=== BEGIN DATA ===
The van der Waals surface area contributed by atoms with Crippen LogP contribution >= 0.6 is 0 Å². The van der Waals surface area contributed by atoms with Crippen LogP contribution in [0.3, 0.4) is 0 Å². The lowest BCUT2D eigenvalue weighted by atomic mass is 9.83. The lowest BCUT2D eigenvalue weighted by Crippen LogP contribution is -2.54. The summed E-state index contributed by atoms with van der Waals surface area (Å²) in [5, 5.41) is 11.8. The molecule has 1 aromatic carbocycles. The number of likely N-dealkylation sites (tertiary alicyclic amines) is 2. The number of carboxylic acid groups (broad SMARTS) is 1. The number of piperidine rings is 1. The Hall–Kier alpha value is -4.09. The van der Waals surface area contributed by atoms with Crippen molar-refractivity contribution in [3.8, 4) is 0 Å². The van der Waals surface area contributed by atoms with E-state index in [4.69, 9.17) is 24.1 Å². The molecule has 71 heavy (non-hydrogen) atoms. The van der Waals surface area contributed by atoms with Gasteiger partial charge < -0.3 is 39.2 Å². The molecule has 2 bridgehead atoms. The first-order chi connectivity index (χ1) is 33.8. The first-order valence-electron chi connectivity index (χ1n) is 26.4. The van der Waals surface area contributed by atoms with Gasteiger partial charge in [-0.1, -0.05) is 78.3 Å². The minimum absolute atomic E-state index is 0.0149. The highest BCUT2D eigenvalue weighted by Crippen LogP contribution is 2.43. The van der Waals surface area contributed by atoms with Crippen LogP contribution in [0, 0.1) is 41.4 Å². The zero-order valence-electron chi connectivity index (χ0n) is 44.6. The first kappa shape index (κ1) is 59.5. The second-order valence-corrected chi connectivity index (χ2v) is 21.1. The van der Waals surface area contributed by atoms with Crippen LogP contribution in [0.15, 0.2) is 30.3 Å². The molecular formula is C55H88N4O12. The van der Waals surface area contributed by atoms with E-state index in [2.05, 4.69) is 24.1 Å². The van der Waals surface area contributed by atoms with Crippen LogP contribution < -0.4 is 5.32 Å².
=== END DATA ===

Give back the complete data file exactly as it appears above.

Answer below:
The van der Waals surface area contributed by atoms with Crippen LogP contribution >= 0.6 is 0 Å². The van der Waals surface area contributed by atoms with Crippen LogP contribution in [0.3, 0.4) is 0 Å². The lowest BCUT2D eigenvalue weighted by atomic mass is 9.83. The lowest BCUT2D eigenvalue weighted by Crippen LogP contribution is -2.54. The summed E-state index contributed by atoms with van der Waals surface area (Å²) in [5, 5.41) is 11.8. The molecule has 1 aromatic carbocycles. The number of likely N-dealkylation sites (tertiary alicyclic amines) is 2. The number of carboxylic acid groups (broad SMARTS) is 1. The number of piperidine rings is 1. The Hall–Kier alpha value is -4.09. The van der Waals surface area contributed by atoms with Crippen molar-refractivity contribution in [3.8, 4) is 0 Å². The van der Waals surface area contributed by atoms with E-state index in [4.69, 9.17) is 24.1 Å². The molecule has 71 heavy (non-hydrogen) atoms. The van der Waals surface area contributed by atoms with Gasteiger partial charge < -0.3 is 39.2 Å². The molecule has 2 bridgehead atoms. The first-order chi connectivity index (χ1) is 33.8. The first-order valence-electron chi connectivity index (χ1n) is 26.4. The van der Waals surface area contributed by atoms with Gasteiger partial charge in [-0.1, -0.05) is 78.3 Å². The minimum absolute atomic E-state index is 0.0149. The highest BCUT2D eigenvalue weighted by Crippen LogP contribution is 2.43. The van der Waals surface area contributed by atoms with Crippen LogP contribution in [0, 0.1) is 41.4 Å². The zero-order valence-electron chi connectivity index (χ0n) is 44.6. The first kappa shape index (κ1) is 59.5. The second-order valence-corrected chi connectivity index (χ2v) is 21.1. The van der Waals surface area contributed by atoms with Crippen LogP contribution in [0.15, 0.2) is 30.3 Å². The molecular formula is C55H88N4O12. The van der Waals surface area contributed by atoms with E-state index in [2.05, 4.69) is 24.1 Å². The van der Waals surface area contributed by atoms with Crippen LogP contribution < -0.4 is 5.32 Å².